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Old 10-09-2012, 02:48 PM   #1
gt_andy
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Jun 2012
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I have done about 8 or 9 brews with good success. I had a buddy that was interested in brewing. I invited him over for the boil process. As i was getting everything cleaned and ready to go i had him read over the instructions.

Anyways, when it came to the boil part. He grabed the aroma hops and put them in at the begining of the boil. I noticed this after it was too late.

In the heat of the moment i decided to put the bittering hops in at the same time. we let it boil for 40 minutes and added the DME and sugar and boild the remaining 10 or 15 minutes.

Is this going to make a nasty batch? or make it skunky? Or will it not affect it at all?

Its a America Cream ale by brewers best!.
http://www.brewersbestkits.com/pdf/N...e%20Recipe.pdf

 
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Old 10-09-2012, 03:03 PM   #2
Odin_Brews
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It will double your IBU's. Basically you threw in twice as much hops at the beginning of the boil which means you'll get two times the IBU's and now you have no aroma hops to balance it and high IBUs for the style. I would let it ferment through for 5-7 days (primary fermentation phase) and take a hydro sample. If it's super bitter then you can throw an ounce of willamettes on as a dry hop and try to get some of the aroma. Another option would be brew again with no bittering addition (extract and water) and dilute it down to the IBU's desired.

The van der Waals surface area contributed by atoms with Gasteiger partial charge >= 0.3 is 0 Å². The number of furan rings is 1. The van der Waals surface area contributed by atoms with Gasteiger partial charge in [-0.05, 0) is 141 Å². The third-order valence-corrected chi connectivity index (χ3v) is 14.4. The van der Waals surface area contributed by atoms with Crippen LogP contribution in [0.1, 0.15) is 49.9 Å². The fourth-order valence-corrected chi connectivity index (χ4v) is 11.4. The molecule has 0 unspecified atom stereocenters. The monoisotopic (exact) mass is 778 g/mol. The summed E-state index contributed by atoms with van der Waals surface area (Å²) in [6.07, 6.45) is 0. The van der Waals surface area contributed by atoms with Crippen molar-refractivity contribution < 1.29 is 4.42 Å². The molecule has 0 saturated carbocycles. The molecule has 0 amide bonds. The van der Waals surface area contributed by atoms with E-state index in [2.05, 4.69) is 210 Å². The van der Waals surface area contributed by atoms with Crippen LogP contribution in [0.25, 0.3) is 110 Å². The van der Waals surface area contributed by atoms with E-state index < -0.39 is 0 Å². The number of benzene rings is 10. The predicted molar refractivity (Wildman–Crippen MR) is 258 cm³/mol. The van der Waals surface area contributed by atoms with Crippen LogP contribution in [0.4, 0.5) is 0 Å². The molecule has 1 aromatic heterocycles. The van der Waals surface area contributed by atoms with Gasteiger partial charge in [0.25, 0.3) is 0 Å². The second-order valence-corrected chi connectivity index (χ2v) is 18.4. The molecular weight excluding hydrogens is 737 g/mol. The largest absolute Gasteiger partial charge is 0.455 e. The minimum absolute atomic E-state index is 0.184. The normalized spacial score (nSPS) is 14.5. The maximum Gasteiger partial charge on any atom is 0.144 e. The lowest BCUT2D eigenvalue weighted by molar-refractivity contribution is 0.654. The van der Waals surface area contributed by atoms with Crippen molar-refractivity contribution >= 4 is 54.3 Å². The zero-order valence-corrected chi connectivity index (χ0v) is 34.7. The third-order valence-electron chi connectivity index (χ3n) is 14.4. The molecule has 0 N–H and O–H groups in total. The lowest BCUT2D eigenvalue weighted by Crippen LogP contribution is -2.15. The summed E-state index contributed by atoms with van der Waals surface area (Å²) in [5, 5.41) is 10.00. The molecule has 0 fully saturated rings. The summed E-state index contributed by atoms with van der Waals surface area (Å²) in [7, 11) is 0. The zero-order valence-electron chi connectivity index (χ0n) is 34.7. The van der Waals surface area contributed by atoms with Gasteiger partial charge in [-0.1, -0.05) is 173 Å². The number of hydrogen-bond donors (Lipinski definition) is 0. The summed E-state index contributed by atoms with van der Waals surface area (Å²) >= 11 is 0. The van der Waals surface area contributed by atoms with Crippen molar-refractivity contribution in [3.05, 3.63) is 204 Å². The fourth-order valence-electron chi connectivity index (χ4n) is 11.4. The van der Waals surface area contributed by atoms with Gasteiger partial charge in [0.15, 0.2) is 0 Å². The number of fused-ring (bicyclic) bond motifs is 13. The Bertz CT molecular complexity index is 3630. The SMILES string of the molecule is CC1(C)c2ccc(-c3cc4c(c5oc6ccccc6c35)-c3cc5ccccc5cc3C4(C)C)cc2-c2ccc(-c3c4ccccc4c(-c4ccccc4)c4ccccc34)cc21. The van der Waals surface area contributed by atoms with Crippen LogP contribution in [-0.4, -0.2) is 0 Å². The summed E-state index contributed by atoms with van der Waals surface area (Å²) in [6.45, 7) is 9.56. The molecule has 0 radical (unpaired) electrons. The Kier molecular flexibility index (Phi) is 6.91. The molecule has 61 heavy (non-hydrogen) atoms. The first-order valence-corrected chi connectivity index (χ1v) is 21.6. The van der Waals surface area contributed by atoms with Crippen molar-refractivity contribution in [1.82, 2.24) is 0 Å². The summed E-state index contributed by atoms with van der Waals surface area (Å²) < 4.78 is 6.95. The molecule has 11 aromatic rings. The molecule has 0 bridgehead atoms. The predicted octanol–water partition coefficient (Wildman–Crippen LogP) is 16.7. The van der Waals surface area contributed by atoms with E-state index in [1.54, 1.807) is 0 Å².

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Old 10-09-2012, 03:06 PM   #3
ACbrewer
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Odin has the sense of it. I might look to dry hop either way to get some aroma into it.

The truth is the nasty part will be how bitter it is. If you like bitter, then you are in luck! OTOH, maybe it will be to bitter. It won't be skunky or nasty nescesarily.

 
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Old 10-09-2012, 03:43 PM   #4
gt_andy
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Jun 2012
toledo, ohio
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So basicly. I can do another Kit.. without adding the hops. Mix it all together.. and make 2 5 gal batches. it will even it out?

Or should i just pour it out and start over? Im not a fan of extra bitterness.

 
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Old 10-09-2012, 03:55 PM   #5
ACbrewer
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Don't pour it out!! that woudl be the waste of a good beer. Go with the other option, make another beer with no hops. No real need to boil more than I think 10 minutes to help really disolve the malt. You could add aroma hops if you want, but as long as you are sanitary (the other point of a boil), a 60 minute boil is longer than you need.

Here is what I would do. Boil probalby 10 mins a 2nd kit. If I coudl get it quick, I'd split the 5 gallons I have into about 2.5 and 2.5 and pour the fresh wort on top and let it go and bottle 10 gallons in about 2 to 4 weeks (depending on schedules). If it took longer than say the next day or 2 to get more product - which realy is just going to the lhbs and getting some replacement malts - I probably would let the one sit and then ferment the 2nd hopless batch independantly. At bottling day I'd mix 50/50. I've not looked at your kit instructions, so I'm not totally sure what exactly went into it besides malt and hops. Being a non bitter guy myself, I have to agree with your assement of bitter brews.